- An influx of high-quality inventory at off-price giant TJX Cos. helped push the retailer’s comparable sales up 4% in Q4.
- On a call with analysts, CEO and President Ernie Herrman noted that top-line struggles of e-commerce businesses as well as store closures in the retail industry have had a positive impact on TJX’s inventory.
- “Availability of quality branded merchandise is phenomenal,” he said. “We are in a great position to take advantage of the opportunities we are seeing in the marketplace.”
Herrman used the word “phenomenal” multiple times to describe for analysts the buying opportunities for TJX, which owns the T.J. Maxx, Marshalls and Home Goods chains. Herrman noted specifically that the brands available to TJX had improved in Q4.
TJX has been a beneficiary of a protracted period of inventory rightsizing in the industry. Retailers and apparel brands have been scrambling for the better part of a year to unload a mountain of product that inflation-wary customers aren’t buying at full price.
As a massive liquidation channel, TJX is there to pick up what others are offloading. The retailer also has the advantage of being a discounter in a period of slackened consumer spending. As Herrman said, “Further, we are convinced that our commitment to value and our treasure hunt shopping experience will continue to serve us well in this environment.”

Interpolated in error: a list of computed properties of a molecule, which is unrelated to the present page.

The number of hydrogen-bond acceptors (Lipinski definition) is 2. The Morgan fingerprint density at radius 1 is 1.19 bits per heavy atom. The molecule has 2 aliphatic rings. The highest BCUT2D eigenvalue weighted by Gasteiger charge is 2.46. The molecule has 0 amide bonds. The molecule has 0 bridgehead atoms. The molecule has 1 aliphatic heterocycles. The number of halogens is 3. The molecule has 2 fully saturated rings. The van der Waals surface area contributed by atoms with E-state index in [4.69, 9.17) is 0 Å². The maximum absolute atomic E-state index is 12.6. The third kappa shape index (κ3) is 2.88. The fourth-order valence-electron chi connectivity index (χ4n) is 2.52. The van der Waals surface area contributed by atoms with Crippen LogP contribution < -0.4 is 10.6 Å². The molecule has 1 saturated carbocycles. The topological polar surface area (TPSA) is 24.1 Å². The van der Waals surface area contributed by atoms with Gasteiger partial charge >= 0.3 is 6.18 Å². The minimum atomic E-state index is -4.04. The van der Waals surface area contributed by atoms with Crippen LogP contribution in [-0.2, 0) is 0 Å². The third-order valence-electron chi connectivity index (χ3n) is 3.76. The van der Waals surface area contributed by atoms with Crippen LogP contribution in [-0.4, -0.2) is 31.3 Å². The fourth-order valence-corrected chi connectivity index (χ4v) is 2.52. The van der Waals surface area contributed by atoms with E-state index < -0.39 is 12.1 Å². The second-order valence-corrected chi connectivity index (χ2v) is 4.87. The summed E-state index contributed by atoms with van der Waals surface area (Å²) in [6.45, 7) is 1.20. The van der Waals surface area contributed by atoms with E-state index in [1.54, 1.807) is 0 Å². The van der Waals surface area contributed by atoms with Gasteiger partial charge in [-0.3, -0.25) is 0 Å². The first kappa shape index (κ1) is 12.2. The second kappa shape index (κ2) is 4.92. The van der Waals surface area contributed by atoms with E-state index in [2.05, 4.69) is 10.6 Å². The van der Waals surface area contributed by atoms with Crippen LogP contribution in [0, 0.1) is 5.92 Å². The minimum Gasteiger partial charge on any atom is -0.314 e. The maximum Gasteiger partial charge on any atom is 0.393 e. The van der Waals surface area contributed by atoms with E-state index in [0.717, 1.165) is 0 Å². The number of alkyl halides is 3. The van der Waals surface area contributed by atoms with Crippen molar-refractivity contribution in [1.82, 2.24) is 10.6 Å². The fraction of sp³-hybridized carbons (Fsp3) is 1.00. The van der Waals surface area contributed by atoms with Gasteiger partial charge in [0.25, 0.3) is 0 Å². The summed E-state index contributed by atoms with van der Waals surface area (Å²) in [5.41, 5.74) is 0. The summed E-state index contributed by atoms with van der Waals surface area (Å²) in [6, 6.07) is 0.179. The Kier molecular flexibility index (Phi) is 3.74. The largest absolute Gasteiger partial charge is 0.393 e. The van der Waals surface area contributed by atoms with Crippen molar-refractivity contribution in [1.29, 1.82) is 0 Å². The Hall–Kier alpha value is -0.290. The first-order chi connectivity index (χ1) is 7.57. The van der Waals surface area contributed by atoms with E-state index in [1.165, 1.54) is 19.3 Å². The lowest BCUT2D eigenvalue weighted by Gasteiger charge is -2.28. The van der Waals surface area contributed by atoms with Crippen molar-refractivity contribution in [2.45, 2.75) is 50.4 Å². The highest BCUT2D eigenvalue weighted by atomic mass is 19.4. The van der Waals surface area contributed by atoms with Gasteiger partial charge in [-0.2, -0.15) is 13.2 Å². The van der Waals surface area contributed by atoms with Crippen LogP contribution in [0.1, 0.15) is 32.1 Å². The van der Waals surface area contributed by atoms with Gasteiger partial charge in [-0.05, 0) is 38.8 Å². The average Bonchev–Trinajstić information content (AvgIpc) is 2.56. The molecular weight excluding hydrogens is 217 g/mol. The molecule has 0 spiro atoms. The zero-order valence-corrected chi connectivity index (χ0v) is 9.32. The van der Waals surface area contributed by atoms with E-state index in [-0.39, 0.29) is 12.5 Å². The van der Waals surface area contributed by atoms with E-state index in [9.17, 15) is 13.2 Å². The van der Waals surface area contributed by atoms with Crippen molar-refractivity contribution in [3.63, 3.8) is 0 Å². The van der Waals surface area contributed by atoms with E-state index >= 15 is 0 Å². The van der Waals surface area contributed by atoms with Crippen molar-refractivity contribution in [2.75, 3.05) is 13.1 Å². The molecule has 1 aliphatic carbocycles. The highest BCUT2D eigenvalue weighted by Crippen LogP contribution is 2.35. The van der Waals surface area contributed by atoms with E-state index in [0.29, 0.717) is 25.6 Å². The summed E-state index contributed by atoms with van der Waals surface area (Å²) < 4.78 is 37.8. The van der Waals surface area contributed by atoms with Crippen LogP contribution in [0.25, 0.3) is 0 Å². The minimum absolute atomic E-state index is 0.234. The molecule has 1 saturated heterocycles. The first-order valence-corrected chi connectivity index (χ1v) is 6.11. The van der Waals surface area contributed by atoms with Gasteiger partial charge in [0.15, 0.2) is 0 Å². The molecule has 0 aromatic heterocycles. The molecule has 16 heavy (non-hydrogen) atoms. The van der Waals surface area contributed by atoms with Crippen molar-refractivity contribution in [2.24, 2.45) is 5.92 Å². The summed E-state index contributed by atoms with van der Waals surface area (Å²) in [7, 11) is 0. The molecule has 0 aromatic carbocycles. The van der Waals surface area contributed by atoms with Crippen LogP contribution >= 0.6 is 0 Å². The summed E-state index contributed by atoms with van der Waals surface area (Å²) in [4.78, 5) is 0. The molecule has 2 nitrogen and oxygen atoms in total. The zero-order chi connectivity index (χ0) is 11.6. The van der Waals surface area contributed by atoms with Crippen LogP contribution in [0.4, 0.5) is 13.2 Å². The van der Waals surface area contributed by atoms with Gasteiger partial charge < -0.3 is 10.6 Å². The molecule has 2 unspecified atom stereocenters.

The CEO thinks the benefits could last, as the retail industry continues to struggle under tougher economic conditions. “One reason I think there's a long sustainability to it is because you're running into a lot of closures and slowdowns with other retailers permanent store closures,” Herrman said, adding that “we are becoming even more important to vendors today than we were even as recently as a year ago.”
Herrman also noted that TJX has some 21,000 vendors feeding the retailer inventory, which includes “a lot of really key relationships with the biggest brands in the industry.”
“I was on the phone recently with two of our biggest vendors, and I think they would all say that we are more important to them today than ever before,” Herrman said.
Inventories on a per-store basis, which includes distribution centers but not inventory in transit, was up 1% YoY at the end TJX’s fiscal year. Balance sheet inventory was down 2%.
J.P. Morgan analysts led by Matthew Boss pointed out in a note last week that TJX’s “outperformance” in sales during Q4 led to “slightly less inventory on hand than anticipated” as well as “a favorable position to flow fresh merchandise to stores this Spring.”